I can’t even imagine going on Uganda television as any kind of activist, let alone a trans activist.
I know what it’s like being a gay activist on TV in America, and what it was like years ago. I remember talking to my mom about it, probably in the late 1990s. I was working on something that was getting national media attention, and I’d either already done some national TV on it, or had been asked to. I was trying to gingerly warn my mom that if she hadn’t told some of the relatives I was gay, they might very likely find out through the media. I’ll never forget mom’s response: “It’s not like you’re going to be gay on TV or something.” Well, actually…
I believe it was gay psychotherapist Betty Berzon who once wrote about the difficulty in coming out and being out, because, as Berzon noted, even though you think you’re already “out” to everyone, there’s always someone new that’s going to come along, and all that old discomfort at coming out is going to come rushing back to you. She gave a story about her partner having to call the plumber because of something wrong with their kitchen sink. The plumber came to the house, and while working on the sink, started asking the partner questions about whether she lived alone, why her husband couldn’t fix the sink etc. I’ll never forget Berzon’s comment about the situation: “Sometimes you just don’t feel like coming out to the plumber.”
And while it’s one thing to come out to the plumber, it’s an entirely other thing when the plumber is in Uganda, and when you’re coming out on national television in a country in which the legislature is debating whether you should be put to death. And then, to add to the fun, you’re not just gay, but you’re trans. And while I’m not sure how it is being trans is in Uganda, in the US it usually carries more baggage, in terms of misinformation and lack of familiarity, than “simply” being gay (because much of the public is more familiar with, and has met, gay people).
To give you a sense of what Pepe Onziema is dealing with, the chyron at the bottom of the TV screen reads “[Ugandan president] Museveni says gay people should not be killed or persecuted in Uganda.” Yes, it’s a controversial point in Uganda whether gay people should be put to death.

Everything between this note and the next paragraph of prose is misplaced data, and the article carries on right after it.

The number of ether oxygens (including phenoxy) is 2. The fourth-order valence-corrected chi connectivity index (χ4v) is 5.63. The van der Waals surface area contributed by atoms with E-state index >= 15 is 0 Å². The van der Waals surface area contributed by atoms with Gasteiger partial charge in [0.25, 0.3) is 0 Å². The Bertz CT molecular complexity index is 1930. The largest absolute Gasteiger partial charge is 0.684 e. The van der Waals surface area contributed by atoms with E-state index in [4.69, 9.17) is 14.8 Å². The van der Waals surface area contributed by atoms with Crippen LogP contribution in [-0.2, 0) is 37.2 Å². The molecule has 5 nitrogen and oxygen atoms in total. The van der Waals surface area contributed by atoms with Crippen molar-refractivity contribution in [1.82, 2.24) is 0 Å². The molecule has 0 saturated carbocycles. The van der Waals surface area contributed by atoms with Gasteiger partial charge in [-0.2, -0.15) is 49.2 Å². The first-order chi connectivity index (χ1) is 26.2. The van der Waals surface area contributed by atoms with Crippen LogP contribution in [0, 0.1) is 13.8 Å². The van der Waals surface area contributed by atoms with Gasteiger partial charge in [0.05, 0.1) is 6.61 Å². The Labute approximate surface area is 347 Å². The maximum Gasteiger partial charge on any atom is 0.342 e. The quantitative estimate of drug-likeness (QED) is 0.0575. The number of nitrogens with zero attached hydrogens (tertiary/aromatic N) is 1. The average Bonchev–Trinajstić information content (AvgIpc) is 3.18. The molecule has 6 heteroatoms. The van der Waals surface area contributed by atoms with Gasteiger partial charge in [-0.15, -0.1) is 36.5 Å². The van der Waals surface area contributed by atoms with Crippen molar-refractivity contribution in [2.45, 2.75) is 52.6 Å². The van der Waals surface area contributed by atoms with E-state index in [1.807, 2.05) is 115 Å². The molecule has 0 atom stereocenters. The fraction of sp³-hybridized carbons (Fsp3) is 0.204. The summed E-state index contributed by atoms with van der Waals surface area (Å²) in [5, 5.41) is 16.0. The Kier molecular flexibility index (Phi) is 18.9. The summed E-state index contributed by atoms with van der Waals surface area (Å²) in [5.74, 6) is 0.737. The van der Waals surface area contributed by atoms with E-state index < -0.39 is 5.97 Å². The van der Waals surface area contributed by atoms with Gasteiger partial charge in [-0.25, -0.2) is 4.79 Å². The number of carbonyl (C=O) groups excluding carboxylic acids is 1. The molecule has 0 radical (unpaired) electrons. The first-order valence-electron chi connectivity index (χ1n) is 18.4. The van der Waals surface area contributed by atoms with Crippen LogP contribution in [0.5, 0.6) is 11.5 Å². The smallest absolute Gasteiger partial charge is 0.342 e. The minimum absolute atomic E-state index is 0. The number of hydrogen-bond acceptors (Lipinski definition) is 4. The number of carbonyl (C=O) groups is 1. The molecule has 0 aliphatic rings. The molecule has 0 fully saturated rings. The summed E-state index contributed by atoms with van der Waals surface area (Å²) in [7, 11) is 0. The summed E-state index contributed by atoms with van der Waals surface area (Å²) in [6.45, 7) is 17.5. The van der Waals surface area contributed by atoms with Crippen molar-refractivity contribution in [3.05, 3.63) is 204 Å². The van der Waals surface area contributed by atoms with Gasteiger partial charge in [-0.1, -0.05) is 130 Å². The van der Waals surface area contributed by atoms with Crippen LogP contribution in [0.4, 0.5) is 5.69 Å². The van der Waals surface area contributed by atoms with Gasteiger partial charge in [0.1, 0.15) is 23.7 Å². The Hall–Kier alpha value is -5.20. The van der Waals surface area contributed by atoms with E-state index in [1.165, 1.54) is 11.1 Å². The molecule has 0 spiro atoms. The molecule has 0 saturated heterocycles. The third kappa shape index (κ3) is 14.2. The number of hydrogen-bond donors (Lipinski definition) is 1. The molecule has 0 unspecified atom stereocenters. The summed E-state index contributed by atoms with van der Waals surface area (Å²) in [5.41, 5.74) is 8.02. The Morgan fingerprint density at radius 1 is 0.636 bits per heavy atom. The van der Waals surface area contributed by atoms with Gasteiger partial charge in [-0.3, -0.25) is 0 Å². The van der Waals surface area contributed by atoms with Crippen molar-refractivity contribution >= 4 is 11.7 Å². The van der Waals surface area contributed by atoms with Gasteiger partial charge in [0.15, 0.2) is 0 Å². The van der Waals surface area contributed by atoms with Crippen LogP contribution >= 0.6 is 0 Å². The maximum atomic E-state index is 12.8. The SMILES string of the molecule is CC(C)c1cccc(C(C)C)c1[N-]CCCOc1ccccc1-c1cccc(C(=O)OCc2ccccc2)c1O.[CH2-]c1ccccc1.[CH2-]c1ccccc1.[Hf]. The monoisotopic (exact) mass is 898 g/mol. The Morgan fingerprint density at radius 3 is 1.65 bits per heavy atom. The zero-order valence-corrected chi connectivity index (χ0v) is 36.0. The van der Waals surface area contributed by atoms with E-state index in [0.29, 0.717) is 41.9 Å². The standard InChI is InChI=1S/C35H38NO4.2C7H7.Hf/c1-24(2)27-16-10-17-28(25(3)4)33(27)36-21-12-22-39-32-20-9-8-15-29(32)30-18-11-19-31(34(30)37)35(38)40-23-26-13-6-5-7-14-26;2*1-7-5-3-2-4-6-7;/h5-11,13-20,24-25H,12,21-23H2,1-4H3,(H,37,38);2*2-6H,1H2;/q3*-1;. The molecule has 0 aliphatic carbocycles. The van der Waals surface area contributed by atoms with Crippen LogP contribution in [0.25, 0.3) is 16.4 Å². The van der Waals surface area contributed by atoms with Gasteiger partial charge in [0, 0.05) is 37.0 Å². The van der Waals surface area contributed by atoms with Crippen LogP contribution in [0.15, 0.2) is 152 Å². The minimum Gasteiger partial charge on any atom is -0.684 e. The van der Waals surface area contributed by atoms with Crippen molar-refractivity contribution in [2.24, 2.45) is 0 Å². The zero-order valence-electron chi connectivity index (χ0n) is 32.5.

Then to add to the fun, the trans activist, Pepe Onziema, is debating the biggest homophobic bigot in Uganda, pastor Martin Ssempa. Ssempa is a pig, and if not schooled by America’s religious right, he clearly has read up on them – Ssempa parrots anti-gay hate that clearly originated with America’s own religious extremists. In a very real way, Ssempa is doing the work of white master in the US, which is ironic, and relevant, because people like Ssempa in Africa like to claim that homosexuality is a white western import – it doesn’t exist natively in Africa, they like to claim. Sorry, but the white western import is anti-gay hate, and the person with that particular disease is none other than Martin Ssempa.
Just to give you a sense of how bad Ssempa is – how bad the problem is in Uganda, but also other African coutries like Nigeria, Ghana, and Liberia. Though South Africa has been a bright spot, where they even have same-sex marriage (more on that here) – Ssempa is the guy who includes among his arguments about gay rights, the notion that gay people “eat da poo poo.” Watch a bit of Ssempa here, and see if you don’t get a whiff of Idi Amin, let alone the anti-gay bigots among America’s own religious right hate groups:
And here’s the video of Ugandan trans activist Pepe Onziema debating Ssempa on Ugandan TV. The moderator is pretty useless, and Onziema would benefit from some media training (GLAAD, hint hint – if they haven’t already, perhaps GLAAD could try to do some special media trainings for gay and trans activists fighting these battles in Africa). Still you have to admire Onziema’s balls for being willing to go on TV at all, let alone in Uganda, as a trans man.